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Old 07-10-2013, 01:04 AM
 
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Matthew Yglesias is one of the few writers with a national platform who truly gets these things:

Free parking isn’t free: Parking mandates hurt America’s cities. - Slate Magazine
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Old 07-10-2013, 01:46 PM
 
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Responses to these propositions to reduce or eliminate parking requirements usually boil down to: Change! Scary! Bad!

They are rarely coherent responses to the actual proposition, which is to allow the market to decide how much parking is necessary.

Instead, the responses take on the fictional idea of zero parking, that a downward change in parking requirements would suddenly lead to a demolition of all available parking in favor of bike lanes, wider sidewalks, and new construction.
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Old 07-10-2013, 07:02 PM
 
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It depends on the situation. Some developers put up buildings in areas where everyone drives and didn't provide enough spaces, causing everyone to park on city streets.
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Old 07-10-2013, 08:05 PM
 
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Quote:
Originally Posted by darkeconomist View Post
Responses to these propositions to reduce or eliminate parking requirements usually boil down to: Change! Scary! Bad!

They are rarely coherent responses to the actual proposition, which is to allow the market to decide how much parking is necessary.

Instead, the responses take on the fictional idea of zero parking, that a downward change in parking requirements would suddenly lead to a demolition of all available parking in favor of bike lanes, wider sidewalks, and new construction.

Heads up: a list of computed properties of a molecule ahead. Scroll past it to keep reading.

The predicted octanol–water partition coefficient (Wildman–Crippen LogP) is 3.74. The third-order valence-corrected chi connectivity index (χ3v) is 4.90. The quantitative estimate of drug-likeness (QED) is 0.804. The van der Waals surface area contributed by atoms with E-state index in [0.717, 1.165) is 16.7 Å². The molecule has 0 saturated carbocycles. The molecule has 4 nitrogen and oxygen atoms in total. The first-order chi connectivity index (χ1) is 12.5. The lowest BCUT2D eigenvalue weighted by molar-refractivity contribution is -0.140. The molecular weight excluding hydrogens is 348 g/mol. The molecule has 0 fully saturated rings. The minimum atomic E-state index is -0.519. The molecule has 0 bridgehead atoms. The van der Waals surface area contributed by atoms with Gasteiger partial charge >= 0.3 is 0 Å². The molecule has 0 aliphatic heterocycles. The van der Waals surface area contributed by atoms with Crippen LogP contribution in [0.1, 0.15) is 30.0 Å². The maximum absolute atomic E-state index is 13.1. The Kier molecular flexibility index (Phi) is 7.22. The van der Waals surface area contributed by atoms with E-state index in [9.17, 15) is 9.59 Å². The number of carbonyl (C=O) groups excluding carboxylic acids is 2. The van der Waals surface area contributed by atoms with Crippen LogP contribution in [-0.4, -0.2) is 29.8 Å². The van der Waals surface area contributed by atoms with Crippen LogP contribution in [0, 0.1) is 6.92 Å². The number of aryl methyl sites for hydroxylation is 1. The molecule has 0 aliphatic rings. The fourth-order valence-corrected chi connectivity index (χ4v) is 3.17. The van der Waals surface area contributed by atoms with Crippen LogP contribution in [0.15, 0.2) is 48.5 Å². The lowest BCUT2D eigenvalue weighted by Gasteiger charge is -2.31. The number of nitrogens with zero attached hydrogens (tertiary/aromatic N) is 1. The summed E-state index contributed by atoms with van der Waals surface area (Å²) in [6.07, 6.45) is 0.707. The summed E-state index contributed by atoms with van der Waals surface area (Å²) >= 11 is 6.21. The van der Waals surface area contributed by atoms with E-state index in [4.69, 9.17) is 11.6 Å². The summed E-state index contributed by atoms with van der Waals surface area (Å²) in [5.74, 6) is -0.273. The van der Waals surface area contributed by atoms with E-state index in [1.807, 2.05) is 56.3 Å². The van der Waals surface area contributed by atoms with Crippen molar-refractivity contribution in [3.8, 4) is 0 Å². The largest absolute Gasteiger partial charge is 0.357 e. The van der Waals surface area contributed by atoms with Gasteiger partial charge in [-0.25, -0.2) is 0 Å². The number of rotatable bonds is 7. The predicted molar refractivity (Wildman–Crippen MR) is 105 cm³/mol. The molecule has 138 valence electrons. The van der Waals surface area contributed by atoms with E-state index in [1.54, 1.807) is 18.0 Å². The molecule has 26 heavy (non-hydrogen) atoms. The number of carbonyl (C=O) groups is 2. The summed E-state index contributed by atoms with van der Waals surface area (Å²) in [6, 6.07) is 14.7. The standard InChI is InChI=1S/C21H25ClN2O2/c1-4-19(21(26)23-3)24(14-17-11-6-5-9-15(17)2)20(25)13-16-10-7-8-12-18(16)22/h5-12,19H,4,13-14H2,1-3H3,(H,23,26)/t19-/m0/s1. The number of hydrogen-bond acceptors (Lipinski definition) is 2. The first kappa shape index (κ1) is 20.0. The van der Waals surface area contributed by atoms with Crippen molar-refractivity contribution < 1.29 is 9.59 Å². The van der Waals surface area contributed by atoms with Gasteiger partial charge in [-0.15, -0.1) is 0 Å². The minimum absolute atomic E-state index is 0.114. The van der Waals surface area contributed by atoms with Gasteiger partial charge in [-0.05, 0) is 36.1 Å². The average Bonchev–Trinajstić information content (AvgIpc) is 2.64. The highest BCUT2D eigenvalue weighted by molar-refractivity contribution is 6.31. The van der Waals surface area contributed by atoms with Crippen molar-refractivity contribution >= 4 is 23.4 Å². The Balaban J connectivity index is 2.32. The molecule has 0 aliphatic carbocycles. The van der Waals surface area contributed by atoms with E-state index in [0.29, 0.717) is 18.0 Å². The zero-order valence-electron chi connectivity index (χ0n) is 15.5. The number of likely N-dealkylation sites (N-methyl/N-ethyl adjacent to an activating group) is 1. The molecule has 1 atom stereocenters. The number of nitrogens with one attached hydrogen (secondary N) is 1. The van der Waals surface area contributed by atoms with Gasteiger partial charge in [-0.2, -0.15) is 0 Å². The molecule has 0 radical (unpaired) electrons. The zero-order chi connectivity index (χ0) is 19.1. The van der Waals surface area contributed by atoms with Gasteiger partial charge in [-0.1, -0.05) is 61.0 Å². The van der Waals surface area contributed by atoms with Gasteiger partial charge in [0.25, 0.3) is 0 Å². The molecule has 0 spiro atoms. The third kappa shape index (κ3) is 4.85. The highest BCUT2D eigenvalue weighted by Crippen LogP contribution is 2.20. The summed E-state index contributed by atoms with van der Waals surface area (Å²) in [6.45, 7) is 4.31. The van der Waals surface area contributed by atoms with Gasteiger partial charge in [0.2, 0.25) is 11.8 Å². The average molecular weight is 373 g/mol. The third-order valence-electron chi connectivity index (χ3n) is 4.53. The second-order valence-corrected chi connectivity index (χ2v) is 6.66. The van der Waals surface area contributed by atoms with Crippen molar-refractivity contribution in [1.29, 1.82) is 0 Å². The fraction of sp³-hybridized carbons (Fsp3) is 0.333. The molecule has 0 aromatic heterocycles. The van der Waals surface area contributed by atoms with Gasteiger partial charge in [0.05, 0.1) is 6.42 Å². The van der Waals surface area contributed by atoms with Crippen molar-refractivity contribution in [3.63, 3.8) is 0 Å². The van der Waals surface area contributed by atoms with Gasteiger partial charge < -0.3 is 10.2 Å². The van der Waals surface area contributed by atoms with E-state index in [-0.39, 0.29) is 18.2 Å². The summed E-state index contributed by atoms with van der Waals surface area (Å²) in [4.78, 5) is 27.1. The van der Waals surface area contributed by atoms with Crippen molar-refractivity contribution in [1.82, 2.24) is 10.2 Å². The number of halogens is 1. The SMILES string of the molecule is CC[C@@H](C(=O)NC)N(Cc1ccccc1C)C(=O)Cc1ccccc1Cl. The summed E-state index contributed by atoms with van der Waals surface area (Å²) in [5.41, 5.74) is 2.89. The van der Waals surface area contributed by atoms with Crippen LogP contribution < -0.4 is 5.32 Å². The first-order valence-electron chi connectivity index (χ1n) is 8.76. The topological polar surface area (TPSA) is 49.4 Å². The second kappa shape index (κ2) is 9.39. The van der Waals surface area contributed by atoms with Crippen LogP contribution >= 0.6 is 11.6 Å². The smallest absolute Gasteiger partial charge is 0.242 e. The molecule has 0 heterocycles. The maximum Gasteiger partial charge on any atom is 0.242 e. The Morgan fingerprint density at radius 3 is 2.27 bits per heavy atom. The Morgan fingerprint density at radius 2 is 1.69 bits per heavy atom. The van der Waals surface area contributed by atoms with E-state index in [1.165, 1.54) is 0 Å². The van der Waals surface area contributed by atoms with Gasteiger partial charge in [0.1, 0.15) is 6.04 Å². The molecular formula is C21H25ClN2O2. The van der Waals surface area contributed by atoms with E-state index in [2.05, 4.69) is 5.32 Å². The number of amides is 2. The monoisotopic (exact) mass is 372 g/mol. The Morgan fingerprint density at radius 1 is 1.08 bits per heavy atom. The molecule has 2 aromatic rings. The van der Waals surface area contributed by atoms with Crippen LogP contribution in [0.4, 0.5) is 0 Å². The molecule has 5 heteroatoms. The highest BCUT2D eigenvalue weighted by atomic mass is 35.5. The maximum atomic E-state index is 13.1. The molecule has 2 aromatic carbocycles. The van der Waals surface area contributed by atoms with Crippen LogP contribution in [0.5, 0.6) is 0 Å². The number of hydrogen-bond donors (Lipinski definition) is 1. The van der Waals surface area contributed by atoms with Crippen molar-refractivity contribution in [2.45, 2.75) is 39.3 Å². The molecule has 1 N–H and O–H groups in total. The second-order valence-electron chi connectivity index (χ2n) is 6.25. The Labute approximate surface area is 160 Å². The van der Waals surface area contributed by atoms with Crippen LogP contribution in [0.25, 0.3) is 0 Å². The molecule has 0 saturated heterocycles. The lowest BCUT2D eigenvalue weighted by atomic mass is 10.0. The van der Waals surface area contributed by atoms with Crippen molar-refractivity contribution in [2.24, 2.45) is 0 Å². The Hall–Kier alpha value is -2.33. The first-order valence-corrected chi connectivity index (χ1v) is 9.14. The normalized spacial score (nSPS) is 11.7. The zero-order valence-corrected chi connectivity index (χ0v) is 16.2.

Also, fails to consider that developers will indeed provide parking where parking is desired and valued.
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Old 07-10-2013, 08:12 PM
 
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Quote:
Originally Posted by pvande55 View Post
It depends on the situation. Some developers put up buildings in areas where everyone drives and didn't provide enough spaces, causing everyone to park on city streets.
If a developer puts up a building that doesn't adequately provide parking will be crushed by the market. The problem is forcing developers to oversupply parking (invariable WAY overestimated by planning departments) does a lot of things wrong at the same time: It encourages auto dependency, it subsidizes car drivers at the expense of others, it makes development particularly difficult on many lots limiting overall density and leaving gaps in the urban fabric, it creates all sorts of architectural challenges in creating giant garages and still have an attractive building.
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Old 07-11-2013, 01:47 PM
 
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One place to start would be in SFH neighborhoods by devolving parking requirement decisions to the neighborhood level, such that the neighborhood can decide how much parking is good and necessary for it.

If a neighborhood thinks it's form is better suited to or can get away with a lower or zero off-street parking requirement, it might be a good idea to give it the authority to make that decision. The market value of those houses would then prove or disprove the neighborhood's hypothesis.